I like to think that I walk a marathon every week, which, considering that I log at least 17.5 miles just walking back and forth to work, seems plausible. I probably don't hit the full 26 miles every week, but I come close.
On August 5, I bought a pair of Champion brand "maryjane sneakers" from Payless for $12.
Sometime in mid-September, the velcro holding down the straps came loose, so I sewed it back on.
And about two weeks ago, I started having foot pain.
I think it actually started a bit earlier than that, but I didn't understand what it was; it was taking longer than the usual 1/2 hour for me to walk to work, and my legs were feeling heavier. (This I chalked up to a side effect of what I was reading on the scale.)
Then I started having heel pain in my left foot. Then in both feet. I decided it was time for a new pair of shoes.
First I went to Ecco, mostly because I knew that the Googlers wear Eccos, and Google is pretty much the smartest game going right now. (I wonder what shoes Barack Obama wears?)
I went over my lunch break, which was in retrospect a mistake. I also got a salesguy, who, when I asked if he had any Kriyas in stock, had no idea. "What's a Kriya?" he asked. Then he tried to sell me a pair of Ecco-brand high heels.
I ended up snagging a pair of Ecco Jumps. Not as sexy as the Kriya, but the salesguy couldn't find any. (Note to shoestores: I hate it when you hide your shoes in the back and make us ask for them. I also hate it when your salespeople put the shoes on me. I can do it myself, and better, and six times as fast.)
The first day, the Jumps felt fine. Then the next day I woke up and my feet were in can-barely-walk pain. I limped around for the next three days, trying to break the Jumps in, and only got more and more miserable.
So I went to the other shoe store on my block, a Comfort One outlet. There I got my feet "professionally" analyzed by a fancy machine that told me that my weekly marathon in the Payless Champions had caused problems in both my gait and my heels. (I got to see my feet on a giant screen with the heels lit up in red, and the salesguy asked me "are you having some pain there?")
Long story short, I spent almost two hours at Comfort One talking to the staff (who seem to know more about shoes and feet than Mr. "What's a Kriya?"), and tried on many different pairs of shoes and orthodic insoles in the name of relieving my heel pain, fixing my gait, and avoiding screwing up my "I had foot surgery in January" right big toe. (Boy-oh-boy, spending all that time in those Payless shoes is sounding stupider by the moment.)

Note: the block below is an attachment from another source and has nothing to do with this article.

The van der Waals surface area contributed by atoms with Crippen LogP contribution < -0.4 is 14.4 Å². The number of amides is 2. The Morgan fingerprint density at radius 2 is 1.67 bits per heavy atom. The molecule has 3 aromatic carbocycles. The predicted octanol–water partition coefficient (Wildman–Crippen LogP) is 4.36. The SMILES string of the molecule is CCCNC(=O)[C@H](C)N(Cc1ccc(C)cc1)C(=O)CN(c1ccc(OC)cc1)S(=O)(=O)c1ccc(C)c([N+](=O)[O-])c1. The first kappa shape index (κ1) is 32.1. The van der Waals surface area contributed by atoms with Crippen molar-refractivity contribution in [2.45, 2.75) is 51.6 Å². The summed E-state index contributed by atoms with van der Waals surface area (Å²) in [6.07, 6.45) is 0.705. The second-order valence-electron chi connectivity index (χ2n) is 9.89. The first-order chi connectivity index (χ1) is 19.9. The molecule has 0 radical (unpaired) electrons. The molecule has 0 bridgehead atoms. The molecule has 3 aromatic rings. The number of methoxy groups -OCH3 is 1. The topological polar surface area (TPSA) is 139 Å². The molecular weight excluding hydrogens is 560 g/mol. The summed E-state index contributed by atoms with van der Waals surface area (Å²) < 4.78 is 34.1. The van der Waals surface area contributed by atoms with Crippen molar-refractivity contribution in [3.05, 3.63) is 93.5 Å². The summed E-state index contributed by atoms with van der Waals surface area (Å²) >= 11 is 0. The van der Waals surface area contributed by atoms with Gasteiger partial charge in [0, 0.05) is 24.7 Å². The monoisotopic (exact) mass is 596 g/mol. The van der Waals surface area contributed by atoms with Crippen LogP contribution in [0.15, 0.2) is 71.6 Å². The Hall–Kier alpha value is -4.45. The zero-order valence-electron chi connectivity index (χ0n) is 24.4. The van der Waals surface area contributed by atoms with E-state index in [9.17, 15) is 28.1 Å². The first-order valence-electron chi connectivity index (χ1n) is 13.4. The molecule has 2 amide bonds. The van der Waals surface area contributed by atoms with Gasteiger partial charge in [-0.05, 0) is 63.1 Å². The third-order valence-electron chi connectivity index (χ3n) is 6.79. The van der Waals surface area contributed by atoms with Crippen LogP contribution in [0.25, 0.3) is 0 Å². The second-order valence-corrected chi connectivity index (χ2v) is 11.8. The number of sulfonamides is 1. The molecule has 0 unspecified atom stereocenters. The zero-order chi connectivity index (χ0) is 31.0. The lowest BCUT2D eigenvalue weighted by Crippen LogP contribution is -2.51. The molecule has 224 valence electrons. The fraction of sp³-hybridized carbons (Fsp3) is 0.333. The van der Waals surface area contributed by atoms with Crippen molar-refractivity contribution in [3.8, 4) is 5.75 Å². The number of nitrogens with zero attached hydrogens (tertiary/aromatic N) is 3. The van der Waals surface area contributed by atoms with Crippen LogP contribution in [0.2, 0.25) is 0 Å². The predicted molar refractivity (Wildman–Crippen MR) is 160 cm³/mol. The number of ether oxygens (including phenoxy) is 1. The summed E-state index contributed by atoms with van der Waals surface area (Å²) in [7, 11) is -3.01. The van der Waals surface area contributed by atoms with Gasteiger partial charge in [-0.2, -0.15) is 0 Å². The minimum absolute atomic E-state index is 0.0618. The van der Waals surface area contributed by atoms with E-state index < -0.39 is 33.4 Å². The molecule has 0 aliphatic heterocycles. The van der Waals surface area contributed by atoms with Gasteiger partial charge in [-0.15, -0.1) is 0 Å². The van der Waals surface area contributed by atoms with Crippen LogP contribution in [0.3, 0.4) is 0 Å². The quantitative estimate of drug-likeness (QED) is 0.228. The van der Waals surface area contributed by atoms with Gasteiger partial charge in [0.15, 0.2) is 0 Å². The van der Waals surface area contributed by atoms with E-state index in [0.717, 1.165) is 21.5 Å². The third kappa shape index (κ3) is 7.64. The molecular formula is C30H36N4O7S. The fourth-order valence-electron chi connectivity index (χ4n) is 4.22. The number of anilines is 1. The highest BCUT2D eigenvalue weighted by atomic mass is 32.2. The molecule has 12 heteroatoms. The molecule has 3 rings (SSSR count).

And then I tried on the MBTs. I've actually blogged about these shoes before, without realizing it. To quote myself:
[I] wandered into stores and looked at these weird shoes that have soles like rocking-chair balances and claim to add "+9 Resistance To Your Abs, Thighs, And Butt!" (I wanted to take out my pen and add "And Ogres!" to the sign... but resisted. +9 resisted.)
Well, now I am wearing a brand-new pair of MBTs and I too have +9 resistance against thighs, butts, and ogres.
Seriously, team: putting these shoes on was like stepping into a little piece of awesome. All my foot pain instantly disappeared. My posture re-aligned. I can once again clear 2 miles in under 1/2 hour. And every step is... well, the shoes are supposed to simulate walking barefoot on sand, and it's been a long time since I've done that, but it feels right.
The best part, of course, was that I managed to get my pair for half price (current retail price is $260). What I did: I didn't buy any shoes after my two-hour stint in the Comfort One store. First I had to make sure I could return the Eccos, and secondly I had to do some research to make sure the MBTs weren't the foot equivalent of the Master Cleanse. Upon doing my research, I found out something very interesting: this year's MBTs were $260, but last year's models, if they could be found, generally retailed around $120.
So the next day I walked back into that Comfort One and said "I want a pair of MBT Boost Blues in a 38. Do you have that in the back?"
This time, the salesguy knew exactly what I was talking about.
And I am the happiest little walker on the planet.